In his book The Omnivore’s Dilemma, Michael Pollan (and some of the people he interviews) equate Whole Foods Markets with Wal-Mart. For example, he writes on pp. 248-49:
As far as both Joel and Bev are concerned there isn’t a world of difference between Whole Foods and Wal-Mart. Both are part of an increasingly globalized economy that turns anything it touches into a commodity, reaching its tentacles wherever in the world a food can be produced most cheaply, and then transporting it wherever it can be sold most dearly.
As you might imagine, Whole Foods CEO John Mackey was not at all pleased with this comparison, so he sent Pollan a long letter defending his company which you can read on his blog:
I regret that you did not engage in any serious research about how Whole Foods Market actually does business or you would have discovered that we support local and small farm food production all over the United States as well as in other parts of the world. Whole Foods Market, despite its size, does not operate as a typical monolithic corporation such as Wal-Mart (with which you associate Whole Foods Market several times in your book). . . .Our individual stores are not prohibited from purchasing from local farmers, and, in fact, all of our 184 stores purchase regularly from local growers. Many growers, likely the ones you profiled as “missing in action” at the Berkeley store, are probably using our distribution center on their own volition to take advantage of distribution economies of scale. As a result, the growers spend less time on the road, and place their product in front of a much larger customer base.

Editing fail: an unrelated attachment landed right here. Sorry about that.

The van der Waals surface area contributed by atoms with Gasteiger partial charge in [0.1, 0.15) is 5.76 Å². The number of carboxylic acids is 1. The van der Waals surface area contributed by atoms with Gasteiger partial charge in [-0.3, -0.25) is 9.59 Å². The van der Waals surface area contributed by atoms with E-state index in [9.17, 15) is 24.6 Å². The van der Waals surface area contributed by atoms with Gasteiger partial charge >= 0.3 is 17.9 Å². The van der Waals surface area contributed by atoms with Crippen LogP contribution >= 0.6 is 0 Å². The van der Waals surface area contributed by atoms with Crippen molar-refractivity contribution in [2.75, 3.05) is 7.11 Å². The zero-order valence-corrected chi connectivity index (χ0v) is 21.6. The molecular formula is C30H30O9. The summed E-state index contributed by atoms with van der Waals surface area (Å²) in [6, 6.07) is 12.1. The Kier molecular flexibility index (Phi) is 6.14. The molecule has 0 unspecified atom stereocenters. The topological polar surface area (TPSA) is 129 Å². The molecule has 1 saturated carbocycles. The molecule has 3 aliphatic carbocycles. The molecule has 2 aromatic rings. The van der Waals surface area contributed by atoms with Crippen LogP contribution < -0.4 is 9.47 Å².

Turning to the end of the story for a moment, Pollan wrote Mackey back and Mackey responded. All the letters on the web, and together they make for extraordinary reading. Seriously, can you imagine Wal-Mart engaged in a detailed public discussion with anyone, particularly with someone who’s already criticized them?
While the tone of the discussion is quite civil, Pollan wasn’t buying Mackey’s claims about supporting local agriculture:
Yet, to be perfectly candid, I have trouble squaring some of your claims of support for local agriculture with what I see when I shop at Whole Foods. I see more signage about the importance of local produce than I see actual items of local produce.
A little later in his response, Pollan drops the “W” word again:
In the same way we now need (as you pointed out in our meeting) to raise the bar again on American agriculture, we need to raise it on the American eater too, teaching him about the satisfactions (and nutritional benefits) of eating in season, from his locality, and from a food chain based on grass rather than corn. I think we agree that this is where the “reformation” now is headed; you are in a position to lead rather than to follow it there. To do so is also, I daresay, in your company’s self-interest: as competitors like Wal-Mart and Safeway move into selling industrial organic food, Whole Foods can distinguish itself by moving to the next stage, doing things they can’t possibly do. “Local” surely is one of those things: and your buyers already know exactly how to do it. All Wal-Mart knows is how to source industrial organic food from China.